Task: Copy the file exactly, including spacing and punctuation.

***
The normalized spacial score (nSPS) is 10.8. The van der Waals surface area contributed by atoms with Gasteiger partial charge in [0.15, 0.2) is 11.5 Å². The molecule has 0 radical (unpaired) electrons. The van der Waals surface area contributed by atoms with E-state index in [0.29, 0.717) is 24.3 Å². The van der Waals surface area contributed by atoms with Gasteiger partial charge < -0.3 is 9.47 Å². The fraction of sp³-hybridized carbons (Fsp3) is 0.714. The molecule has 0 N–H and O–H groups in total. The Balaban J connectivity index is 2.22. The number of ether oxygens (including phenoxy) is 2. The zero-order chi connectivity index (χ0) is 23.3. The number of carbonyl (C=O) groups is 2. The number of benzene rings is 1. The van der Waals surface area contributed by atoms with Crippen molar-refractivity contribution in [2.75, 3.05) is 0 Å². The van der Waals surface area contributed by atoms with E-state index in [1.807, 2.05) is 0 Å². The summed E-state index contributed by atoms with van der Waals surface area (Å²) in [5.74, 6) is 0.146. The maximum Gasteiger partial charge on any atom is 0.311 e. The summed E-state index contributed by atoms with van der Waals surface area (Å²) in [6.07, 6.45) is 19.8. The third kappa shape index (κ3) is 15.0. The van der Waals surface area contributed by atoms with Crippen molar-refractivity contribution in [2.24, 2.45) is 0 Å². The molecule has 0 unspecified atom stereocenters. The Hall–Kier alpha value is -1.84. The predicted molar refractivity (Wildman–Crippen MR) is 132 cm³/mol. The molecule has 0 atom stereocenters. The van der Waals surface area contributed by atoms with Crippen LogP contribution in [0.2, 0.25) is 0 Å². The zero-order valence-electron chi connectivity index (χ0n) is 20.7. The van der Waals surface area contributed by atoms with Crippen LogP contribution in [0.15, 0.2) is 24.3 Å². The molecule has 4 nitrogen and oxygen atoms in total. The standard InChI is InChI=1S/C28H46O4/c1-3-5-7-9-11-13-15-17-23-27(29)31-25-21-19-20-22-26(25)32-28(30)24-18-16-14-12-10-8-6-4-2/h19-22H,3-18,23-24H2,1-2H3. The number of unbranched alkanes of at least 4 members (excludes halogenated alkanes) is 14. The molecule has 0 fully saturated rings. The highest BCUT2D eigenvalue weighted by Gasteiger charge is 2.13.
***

The normalized spacial score (nSPS) is 10.8. The van der Waals surface area contributed by atoms with Gasteiger partial charge in [0.15, 0.2) is 11.5 Å². The molecule has 0 radical (unpaired) electrons. The van der Waals surface area contributed by atoms with E-state index in [0.29, 0.717) is 24.3 Å². The van der Waals surface area contributed by atoms with Gasteiger partial charge < -0.3 is 9.47 Å². The fraction of sp³-hybridized carbons (Fsp3) is 0.714. The molecule has 0 N–H and O–H groups in total. The Balaban J connectivity index is 2.22. The number of ether oxygens (including phenoxy) is 2. The zero-order chi connectivity index (χ0) is 23.3. The number of carbonyl (C=O) groups is 2. The number of benzene rings is 1. The van der Waals surface area contributed by atoms with Crippen molar-refractivity contribution in [2.75, 3.05) is 0 Å². The van der Waals surface area contributed by atoms with E-state index in [1.807, 2.05) is 0 Å². The summed E-state index contributed by atoms with van der Waals surface area (Å²) in [5.74, 6) is 0.146. The maximum Gasteiger partial charge on any atom is 0.311 e. The summed E-state index contributed by atoms with van der Waals surface area (Å²) in [6.07, 6.45) is 19.8. The third kappa shape index (κ3) is 15.0. The van der Waals surface area contributed by atoms with Crippen molar-refractivity contribution in [2.24, 2.45) is 0 Å². The molecule has 0 unspecified atom stereocenters. The Hall–Kier alpha value is -1.84. The predicted molar refractivity (Wildman–Crippen MR) is 132 cm³/mol. The molecule has 0 atom stereocenters. The van der Waals surface area contributed by atoms with Crippen LogP contribution in [0.2, 0.25) is 0 Å². The zero-order valence-electron chi connectivity index (χ0n) is 20.7. The van der Waals surface area contributed by atoms with Crippen LogP contribution in [0.15, 0.2) is 24.3 Å². The molecule has 4 nitrogen and oxygen atoms in total. The standard InChI is InChI=1S/C28H46O4/c1-3-5-7-9-11-13-15-17-23-27(29)31-25-21-19-20-22-26(25)32-28(30)24-18-16-14-12-10-8-6-4-2/h19-22H,3-18,23-24H2,1-2H3. The number of unbranched alkanes of at least 4 members (excludes halogenated alkanes) is 14. The molecule has 0 fully saturated rings. The highest BCUT2D eigenvalue weighted by Gasteiger charge is 2.13.